What you need to land a six-figure job in cybersecurity

BY Lake SydneyJuly 27, 2022, 6:13 p.m.

UCLA graduates from the College of Letters and Science enter Pauley Hall for their commencement ceremony at their Westwood campus, as seen in June 2022. (Photo by Sarah Reingewirtz—MediaNews Group/Los Angeles Daily News /Getty Pictures)

Cyberattacks are increasingly prevalent; in fact, Accenture estimates that the number of incidents increased by 31% between 2020 and 2021. As the number of attacks increases, there is an increasing need for skilled cybersecurity professionals in the industry. In the United States, there is a huge talent gap – with 715,000 cybersecurity jobs to fill, according to a market report from Emsi Burning Glass.

Although there is a plethora of vacancies, there may not be enough qualified people to fill these positions. Companies often require certain qualifications, certifications, or other educational requirements for high-level cybersecurity jobs. But top cybersecurity professionals agree that there are many ways to break into the industry.

“There are different archetypes of how people find their way to security,” said Ryan LaSalle, head of North America practice at Accenture Security. Fortune in a recent interview. Some of these continuing education programs, certification programs, self-study programs, and even some master’s degrees and online programs really help these people pivot with some confidence.

Whichever path you take to get there, pursuing cybersecurity positions often pays off. Many cybersecurity jobs pay well above the six-figure mark, with some professionals earning $225,000 and more, according to research from Mondo, a staffing firm for tech and creative companies.

“We often find that cybersecurity skills carry a significant salary premium in some cases on the order of $10,000, $15,000 or more” than other technical roles, Will Markow, vice president of applied research- talent at Emsi Burning Glass, previously said. Fortune.

Do I need a master’s degree in cybersecurity to make six figures?

ISC2, an organization specializing in the training and certifications of cybersecurity professionals, reports that 40% of cybersecurity practitioners hold a master’s degree in the field in 2021. What must be recognized, however, is that ISC2 represents and helps very high-level professionals who often study to obtain the most coveted certifications in the field.

“Too many people are scared of our field when they hear associations say you need a master’s degree or other qualifications that really aren’t required for most positions in our field,” said Steve Morgan, founder of Cybersecurity Ventures. Fortune. “While a portion of cyberworkers in highly technical or managerial positions may have a master’s degree, the majority of those employed in our field do not.”

Among entry-level and intermediate cybersecurity professionals, about 15% have a master’s degree in the field, according to multiple sources. ISC2 figures most likely refer to positions above Fortune 500 companies, says Morgan.

While you don’t necessarily need a master’s degree in cybersecurity to make six figures, several experts agree that going to graduate school can often help you earn a higher salary than a bachelor’s or college degree. other certifications alone.

Cybersecurity master’s students “have more demonstrated critical thinking experience from the written reports and oral presentations they’ve completed,” said Nick Schneider, CEO of cybersecurity firm Arctic Wolf. Fortune. “This is often because the master’s candidate may be able to skip an entry-level position and move immediately into a second-tier position. But beware, where you start doesn’t dictate where you end.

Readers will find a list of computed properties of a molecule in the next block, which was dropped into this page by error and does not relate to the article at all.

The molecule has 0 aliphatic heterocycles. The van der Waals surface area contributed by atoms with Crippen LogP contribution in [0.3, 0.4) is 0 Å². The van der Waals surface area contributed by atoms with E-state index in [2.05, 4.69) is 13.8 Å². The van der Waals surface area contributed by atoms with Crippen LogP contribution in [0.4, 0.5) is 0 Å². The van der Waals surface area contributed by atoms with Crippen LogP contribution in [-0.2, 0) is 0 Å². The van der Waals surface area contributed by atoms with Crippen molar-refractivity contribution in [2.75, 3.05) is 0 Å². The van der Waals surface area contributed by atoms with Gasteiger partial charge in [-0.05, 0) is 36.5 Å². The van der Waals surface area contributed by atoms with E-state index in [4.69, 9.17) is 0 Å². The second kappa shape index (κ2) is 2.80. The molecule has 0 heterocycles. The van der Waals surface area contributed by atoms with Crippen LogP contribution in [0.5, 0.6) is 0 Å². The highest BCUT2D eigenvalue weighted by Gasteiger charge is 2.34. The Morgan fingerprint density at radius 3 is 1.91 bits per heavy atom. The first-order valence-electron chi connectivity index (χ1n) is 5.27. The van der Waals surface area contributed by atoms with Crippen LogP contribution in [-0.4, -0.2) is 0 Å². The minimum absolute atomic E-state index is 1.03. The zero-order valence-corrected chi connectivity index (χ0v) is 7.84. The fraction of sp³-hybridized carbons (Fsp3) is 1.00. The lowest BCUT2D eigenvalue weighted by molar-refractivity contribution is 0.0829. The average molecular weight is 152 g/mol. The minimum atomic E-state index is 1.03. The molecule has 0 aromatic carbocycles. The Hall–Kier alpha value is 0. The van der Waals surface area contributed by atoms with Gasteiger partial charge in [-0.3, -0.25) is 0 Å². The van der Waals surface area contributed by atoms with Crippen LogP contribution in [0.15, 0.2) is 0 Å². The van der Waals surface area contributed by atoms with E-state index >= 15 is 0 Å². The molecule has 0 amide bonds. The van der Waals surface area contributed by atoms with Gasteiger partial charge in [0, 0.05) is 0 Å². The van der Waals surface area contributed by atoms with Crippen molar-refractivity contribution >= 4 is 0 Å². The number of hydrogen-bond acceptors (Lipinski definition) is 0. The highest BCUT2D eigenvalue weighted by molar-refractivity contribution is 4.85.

Education can also be replaced with additional work experience or relevant cybersecurity certifications, he adds. Additionally, some federal government cybersecurity jobs require security clearances, which can increase pay.

Other ways to make six figures in cybersecurity

Obtaining cybersecurity certifications is also a promising way to earn a six-figure salary. Kayne McGladrey, IEEE Senior Fellow and Cybersecurity Strategist at Ascent Solutions, cites a cybersecurity workforce study by ISC2 that shows certifications lead to an average of $33,000 more in annual salary.

“Cybersecurity remains a clear path to a middle-class salary for people with a two-year degree, relevant certification to overcome access control by HR departments, a desire to help protect friends and community, and a willingness to continually learn as part of a team,” he says. Fortune.

Sven Dietrich, another IEEE fellow and professor at Hunter College, also points out that employers often offer cybersecurity-focused training and certifications. Along with hard skills, landing the highest paying cybersecurity jobs also requires a number of soft skills.

“A six-figure position in cybersecurity will likely require a candidate who can lead and speak clearly in front of management, a team, or even customers,” Dietrich says. “For my team, I want to hire someone who thinks creatively in response to a challenging problem, can use lateral thinking to arrive at the solution, and has good team skills to follow first, but also lead where necessary.Project management skills are a plus.

Expert tips for entering the field

Another thing to consider? Cybersecurity isn’t your average 9 a.m. to 5 p.m. job, Schneider says. It requires a “mission-oriented attitude” and appeals to people who are “motivated by a higher calling”.

“Cybersecurity is an industry that is changing at an exponential rate and requires a chameleon mindset to roll with the punches,” says Schneider. “While a specific degree may be nice to have, the threat landscape is the Wild West where hands-on real-world experience is essential to defend against growing threats.”

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